In the 1920s and early 1930s, further legislative attempts were made to strengthen the Commonwealth's role as central bank. At least one Federal Treasurer (Theodore) made the case for a pure ‘central reserve bank’.
But major progress was not made until an inquiry after the Great Depression outlined the intellectual foundations for the conduct of the modern central bank. The 1937 Royal Commission's findings led in due course to major legislative change, culminating in the Commonwealth Bank being given explicit macroeconomic policy goals in the 1945 Act.
The charter given to the Commonwealth Bank in that Act obliged it to conduct policies as to best contribute to:
- the stability of the currency of Australia;
- the maintenance of full employment in Australia; and
- the economic prosperity and welfare of the people of Australia.
They are the same words that are set in stone in the foyer at 65 Martin Place today.
The same legislation, I might add, abolished the Bank's Board, in favour of a system that effectively made the Governor the sole decision-maker. The Board was re-instituted in 1951 and today's Board in fact is the continuation of that Board, with the same mix of internal and external members.
Yet the Commonwealth Bank was still also a commercial bank. Various arguments were made, including by the Governor of the day, as to why it was acceptable, even desirable, for the central bank both to regulate, and to compete with, the private banks. But by the late 1950s, the opposition of the private banks was intense, and our position as poacher and gamekeeper was no longer tenable.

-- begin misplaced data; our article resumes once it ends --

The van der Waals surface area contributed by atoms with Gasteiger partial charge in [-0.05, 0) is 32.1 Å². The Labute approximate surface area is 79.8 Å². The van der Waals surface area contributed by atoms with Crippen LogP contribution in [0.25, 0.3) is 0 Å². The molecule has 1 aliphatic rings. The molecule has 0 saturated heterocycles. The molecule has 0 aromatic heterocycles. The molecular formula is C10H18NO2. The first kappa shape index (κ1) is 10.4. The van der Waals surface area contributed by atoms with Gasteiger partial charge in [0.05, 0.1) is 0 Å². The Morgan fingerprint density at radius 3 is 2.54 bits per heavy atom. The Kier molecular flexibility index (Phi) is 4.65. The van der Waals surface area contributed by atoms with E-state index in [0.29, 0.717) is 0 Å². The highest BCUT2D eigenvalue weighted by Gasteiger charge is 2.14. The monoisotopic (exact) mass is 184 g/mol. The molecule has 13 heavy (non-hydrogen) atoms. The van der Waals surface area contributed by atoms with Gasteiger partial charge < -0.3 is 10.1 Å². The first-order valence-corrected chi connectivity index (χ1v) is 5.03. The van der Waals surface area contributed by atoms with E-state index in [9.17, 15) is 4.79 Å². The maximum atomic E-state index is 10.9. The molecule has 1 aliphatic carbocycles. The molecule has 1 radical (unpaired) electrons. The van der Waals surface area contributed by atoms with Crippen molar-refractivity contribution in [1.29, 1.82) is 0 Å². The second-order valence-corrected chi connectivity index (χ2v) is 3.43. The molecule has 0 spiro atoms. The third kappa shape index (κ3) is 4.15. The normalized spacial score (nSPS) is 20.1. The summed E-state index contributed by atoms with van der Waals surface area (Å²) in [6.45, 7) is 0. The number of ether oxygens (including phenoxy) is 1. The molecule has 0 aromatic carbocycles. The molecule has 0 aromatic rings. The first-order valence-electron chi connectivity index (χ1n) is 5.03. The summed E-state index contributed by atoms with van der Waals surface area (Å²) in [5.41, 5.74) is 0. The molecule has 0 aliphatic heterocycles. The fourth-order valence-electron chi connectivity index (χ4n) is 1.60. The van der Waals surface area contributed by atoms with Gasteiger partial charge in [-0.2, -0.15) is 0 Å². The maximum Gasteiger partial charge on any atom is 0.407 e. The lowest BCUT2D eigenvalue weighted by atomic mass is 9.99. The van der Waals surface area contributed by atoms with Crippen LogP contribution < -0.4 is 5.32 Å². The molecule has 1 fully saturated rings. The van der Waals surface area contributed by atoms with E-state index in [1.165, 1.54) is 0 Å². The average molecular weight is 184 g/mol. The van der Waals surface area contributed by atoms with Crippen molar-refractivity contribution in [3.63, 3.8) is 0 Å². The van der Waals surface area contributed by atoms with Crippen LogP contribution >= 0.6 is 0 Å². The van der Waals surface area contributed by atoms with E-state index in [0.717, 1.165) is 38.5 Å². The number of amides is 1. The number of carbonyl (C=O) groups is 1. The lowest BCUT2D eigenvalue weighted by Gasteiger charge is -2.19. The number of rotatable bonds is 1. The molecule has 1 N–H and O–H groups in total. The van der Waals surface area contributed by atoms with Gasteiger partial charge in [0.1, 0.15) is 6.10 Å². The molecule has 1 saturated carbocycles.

And so, at least 30 years after the discussion began about the merits of having a separate institution dedicated solely to central banking, the Reserve Bank of Australia was established to continue the central banking activities, while the commercial functions were placed in the Commonwealth Banking Corporation. Interestingly enough, whereas in the 1930s the Labor Party was inclined to move ahead with developing central banking and the conservative parties had resisted it, in 1959 it was a conservative government that introduced legislation to create the Reserve Bank and the Labor opposition voted against it. So, both parties have been on both sides of this debate! And no-one could say that Australia rushed into the decision.
The Reserve Bank opened for business on 14 January 1960. It had the same policy charter as the Commonwealth Bank had had, and an almost identical Board, including the Governor, who had been appointed to the post in 1949, and was eventually to retire in 1968 after a tenure of almost 19 years – longer even than Alan Greenspan. I confidently predict that this record will never be equalled in Australia.